Russian-Serbian co-production, helmed by Bakur Bakuradze, plays at Karlovy Vary's Work in Progress sidebar
Shot in Serbia, in Serbian and Russian, and now in post-production, “The General” is one of the 15 film projects selected to take part in the Karlovy Vary Film Festival’s Works in Progress sidebar.
Writer-director Bakur Bakuradze broke through onto the international film scene via the Cannes Festival, where his first film, “Shultes,” premiered in 2008 in Directors’ Fortnight section, and his sophomore pic, “The Hunter,” was selected to compete in Un Certain Regard three years later.
Vita Aktiva and Sergei Selianov’s leading Russian film production house CTB Film Company, collaborate regularly on movie production, having previously teamed on the first two Bakuradze pics.
Alongside Belgrade-based Art & Popcorn’s Miroslav Mogorovic, “The General” co-producers also include Russia’s Zaur Bolotaev at Focus Plus Cinema and Look Film’s Alexander Plotnikov.
Turning on the personal and psychological consequences of war, film focuses on the last twelve months of Dejan Stanic, an utterly isolated man now in his sixties, but a former general of the Balkans War -played by Serbian thesp Marko Nikolic – who finds refuge in the village house of an old man -actor Mihail Tirinda- who becomes the only person close to him.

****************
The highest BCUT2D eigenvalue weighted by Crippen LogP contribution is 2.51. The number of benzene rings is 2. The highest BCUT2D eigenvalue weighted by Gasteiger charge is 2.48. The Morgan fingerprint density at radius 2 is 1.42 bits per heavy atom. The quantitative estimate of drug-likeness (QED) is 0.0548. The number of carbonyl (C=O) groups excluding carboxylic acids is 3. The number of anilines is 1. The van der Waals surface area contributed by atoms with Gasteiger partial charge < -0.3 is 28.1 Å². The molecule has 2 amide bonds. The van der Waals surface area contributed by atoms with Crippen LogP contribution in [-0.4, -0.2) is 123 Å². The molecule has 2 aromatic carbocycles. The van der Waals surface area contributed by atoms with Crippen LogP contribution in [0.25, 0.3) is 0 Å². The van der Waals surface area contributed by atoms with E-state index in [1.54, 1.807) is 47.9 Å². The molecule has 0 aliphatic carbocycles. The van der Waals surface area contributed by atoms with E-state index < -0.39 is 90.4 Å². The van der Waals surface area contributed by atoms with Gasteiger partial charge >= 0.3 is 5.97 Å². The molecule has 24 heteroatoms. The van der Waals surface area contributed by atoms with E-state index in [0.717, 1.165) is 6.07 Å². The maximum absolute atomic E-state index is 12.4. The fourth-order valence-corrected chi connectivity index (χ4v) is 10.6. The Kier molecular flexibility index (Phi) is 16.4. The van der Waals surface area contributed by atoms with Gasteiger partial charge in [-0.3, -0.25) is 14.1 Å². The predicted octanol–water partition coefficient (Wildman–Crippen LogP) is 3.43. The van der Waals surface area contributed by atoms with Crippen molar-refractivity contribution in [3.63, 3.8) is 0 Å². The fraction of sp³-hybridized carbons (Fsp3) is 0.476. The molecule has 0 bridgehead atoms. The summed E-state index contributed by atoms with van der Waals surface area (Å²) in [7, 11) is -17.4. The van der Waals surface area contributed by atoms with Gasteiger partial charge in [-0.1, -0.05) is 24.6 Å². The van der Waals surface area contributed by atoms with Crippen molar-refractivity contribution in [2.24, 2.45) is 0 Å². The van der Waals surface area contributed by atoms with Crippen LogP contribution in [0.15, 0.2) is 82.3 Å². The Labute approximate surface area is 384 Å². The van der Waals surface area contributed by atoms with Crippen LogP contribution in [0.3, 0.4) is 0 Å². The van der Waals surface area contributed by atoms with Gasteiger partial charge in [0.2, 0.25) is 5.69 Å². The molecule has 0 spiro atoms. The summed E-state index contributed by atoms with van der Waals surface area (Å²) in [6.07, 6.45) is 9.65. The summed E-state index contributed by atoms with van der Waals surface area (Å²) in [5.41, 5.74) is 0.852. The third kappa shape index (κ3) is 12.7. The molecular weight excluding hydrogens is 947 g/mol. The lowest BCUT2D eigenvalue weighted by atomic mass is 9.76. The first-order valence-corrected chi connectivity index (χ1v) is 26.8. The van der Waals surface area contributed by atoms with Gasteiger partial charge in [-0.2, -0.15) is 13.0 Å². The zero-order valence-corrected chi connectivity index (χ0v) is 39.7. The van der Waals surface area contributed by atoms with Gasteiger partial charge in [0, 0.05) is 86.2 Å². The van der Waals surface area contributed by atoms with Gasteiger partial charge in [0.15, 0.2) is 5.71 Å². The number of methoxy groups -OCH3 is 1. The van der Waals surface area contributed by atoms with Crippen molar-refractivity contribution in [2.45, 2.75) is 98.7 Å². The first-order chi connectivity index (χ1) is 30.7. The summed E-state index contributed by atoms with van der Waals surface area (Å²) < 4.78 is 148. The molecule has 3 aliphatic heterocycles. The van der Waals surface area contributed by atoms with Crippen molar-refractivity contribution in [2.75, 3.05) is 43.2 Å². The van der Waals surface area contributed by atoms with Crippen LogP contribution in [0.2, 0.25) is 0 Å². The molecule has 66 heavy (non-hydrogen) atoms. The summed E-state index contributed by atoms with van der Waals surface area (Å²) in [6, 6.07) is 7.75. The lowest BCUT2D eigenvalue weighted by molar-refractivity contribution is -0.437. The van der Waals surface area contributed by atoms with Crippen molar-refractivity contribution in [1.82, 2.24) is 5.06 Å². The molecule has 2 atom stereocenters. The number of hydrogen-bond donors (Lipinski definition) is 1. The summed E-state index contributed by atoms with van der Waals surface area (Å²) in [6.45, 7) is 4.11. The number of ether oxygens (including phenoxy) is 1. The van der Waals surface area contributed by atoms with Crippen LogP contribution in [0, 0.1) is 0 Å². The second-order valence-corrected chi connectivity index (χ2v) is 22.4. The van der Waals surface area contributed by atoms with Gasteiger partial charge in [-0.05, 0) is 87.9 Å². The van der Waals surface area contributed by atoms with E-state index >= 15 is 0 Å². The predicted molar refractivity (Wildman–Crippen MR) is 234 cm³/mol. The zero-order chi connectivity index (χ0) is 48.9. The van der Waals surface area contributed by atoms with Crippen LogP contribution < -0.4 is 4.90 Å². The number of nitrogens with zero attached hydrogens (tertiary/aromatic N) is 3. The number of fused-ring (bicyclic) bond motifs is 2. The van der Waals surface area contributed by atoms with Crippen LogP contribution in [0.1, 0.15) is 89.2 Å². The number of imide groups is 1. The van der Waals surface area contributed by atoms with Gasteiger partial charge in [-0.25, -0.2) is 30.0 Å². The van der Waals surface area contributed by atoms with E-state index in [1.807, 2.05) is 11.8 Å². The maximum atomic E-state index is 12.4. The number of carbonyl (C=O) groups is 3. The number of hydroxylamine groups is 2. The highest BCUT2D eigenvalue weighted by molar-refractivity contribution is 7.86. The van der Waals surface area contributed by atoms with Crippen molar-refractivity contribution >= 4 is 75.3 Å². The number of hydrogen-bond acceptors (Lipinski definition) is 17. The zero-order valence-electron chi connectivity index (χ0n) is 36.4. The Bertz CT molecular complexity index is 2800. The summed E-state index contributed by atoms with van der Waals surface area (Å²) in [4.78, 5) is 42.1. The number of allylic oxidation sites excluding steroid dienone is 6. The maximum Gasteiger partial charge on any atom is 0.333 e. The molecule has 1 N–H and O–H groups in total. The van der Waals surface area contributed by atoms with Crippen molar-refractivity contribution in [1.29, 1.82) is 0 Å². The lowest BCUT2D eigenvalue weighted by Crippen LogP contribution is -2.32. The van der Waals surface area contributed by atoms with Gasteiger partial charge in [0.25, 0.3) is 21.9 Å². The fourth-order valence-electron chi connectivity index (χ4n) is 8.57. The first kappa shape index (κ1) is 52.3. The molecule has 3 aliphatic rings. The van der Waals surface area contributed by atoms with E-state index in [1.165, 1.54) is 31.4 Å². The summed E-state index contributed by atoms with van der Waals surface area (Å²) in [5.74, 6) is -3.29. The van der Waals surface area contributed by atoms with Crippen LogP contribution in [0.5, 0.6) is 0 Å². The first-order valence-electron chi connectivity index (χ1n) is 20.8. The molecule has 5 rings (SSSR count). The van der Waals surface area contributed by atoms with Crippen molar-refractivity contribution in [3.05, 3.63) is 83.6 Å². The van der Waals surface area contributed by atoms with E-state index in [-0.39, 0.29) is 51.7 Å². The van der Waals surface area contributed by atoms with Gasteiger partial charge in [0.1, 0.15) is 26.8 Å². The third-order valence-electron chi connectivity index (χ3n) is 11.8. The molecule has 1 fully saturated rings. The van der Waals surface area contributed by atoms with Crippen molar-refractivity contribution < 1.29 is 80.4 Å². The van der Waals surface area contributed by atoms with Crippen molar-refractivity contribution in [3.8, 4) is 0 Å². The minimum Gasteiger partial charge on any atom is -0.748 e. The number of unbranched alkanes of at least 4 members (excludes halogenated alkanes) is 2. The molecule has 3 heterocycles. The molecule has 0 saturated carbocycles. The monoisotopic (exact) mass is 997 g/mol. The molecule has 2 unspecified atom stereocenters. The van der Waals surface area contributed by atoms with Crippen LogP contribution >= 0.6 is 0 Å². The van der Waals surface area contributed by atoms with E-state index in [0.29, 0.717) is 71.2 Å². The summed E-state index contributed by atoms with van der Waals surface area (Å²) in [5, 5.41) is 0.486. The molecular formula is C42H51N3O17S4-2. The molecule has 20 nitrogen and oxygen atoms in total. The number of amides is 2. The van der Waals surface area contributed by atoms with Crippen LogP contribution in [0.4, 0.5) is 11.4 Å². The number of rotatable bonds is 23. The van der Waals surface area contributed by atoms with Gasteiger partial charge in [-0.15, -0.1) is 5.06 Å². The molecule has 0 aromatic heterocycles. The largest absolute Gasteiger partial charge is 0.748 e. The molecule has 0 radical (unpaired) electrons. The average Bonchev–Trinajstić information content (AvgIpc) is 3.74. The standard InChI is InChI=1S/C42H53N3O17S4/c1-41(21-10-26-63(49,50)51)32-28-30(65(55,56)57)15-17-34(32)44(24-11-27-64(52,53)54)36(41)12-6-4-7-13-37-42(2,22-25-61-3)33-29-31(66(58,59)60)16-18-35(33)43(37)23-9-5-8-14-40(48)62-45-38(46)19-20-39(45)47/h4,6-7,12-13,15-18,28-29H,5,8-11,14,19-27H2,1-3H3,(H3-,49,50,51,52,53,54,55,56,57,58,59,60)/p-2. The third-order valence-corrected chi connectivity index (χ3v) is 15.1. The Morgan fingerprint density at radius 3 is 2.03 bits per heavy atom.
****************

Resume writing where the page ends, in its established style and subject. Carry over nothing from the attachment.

“Conceptually, there is a connection between Bakuradze’s three films: He’s interested in a strong man caught in a tough situation and tries to understand what such a man would do,” said Vita Aktiva’s producer Julia Mishkinene.
After learning about the news of the 2011 capture and transfer to the Intl. Criminal Court in the Hague of Serbian army general Ratko Mladic, Bakuradze “was curious to understand the feelings of a man who had long been a fugitive from justice and is forced to become an outcast. That’s how the idea of the film came into being,” she said.
Mladic is not the direct subject of “The General,” the producer said: He’s just one of many figures who have raised questions about the fate of such people.
According to Mishkinene, “this story should be very comprehensible to anyone in Europe and post-Soviet territories because everyone there has some experience of a civil war in one way or another.”
Scheduled for a 2015 release, the Russian-Serbian co-production is looking at Karlovy Vary for funding for post-production and sound mixing and its still-to-be-closed budget would be around €800,000 ($1,088,000), Mishkinene said.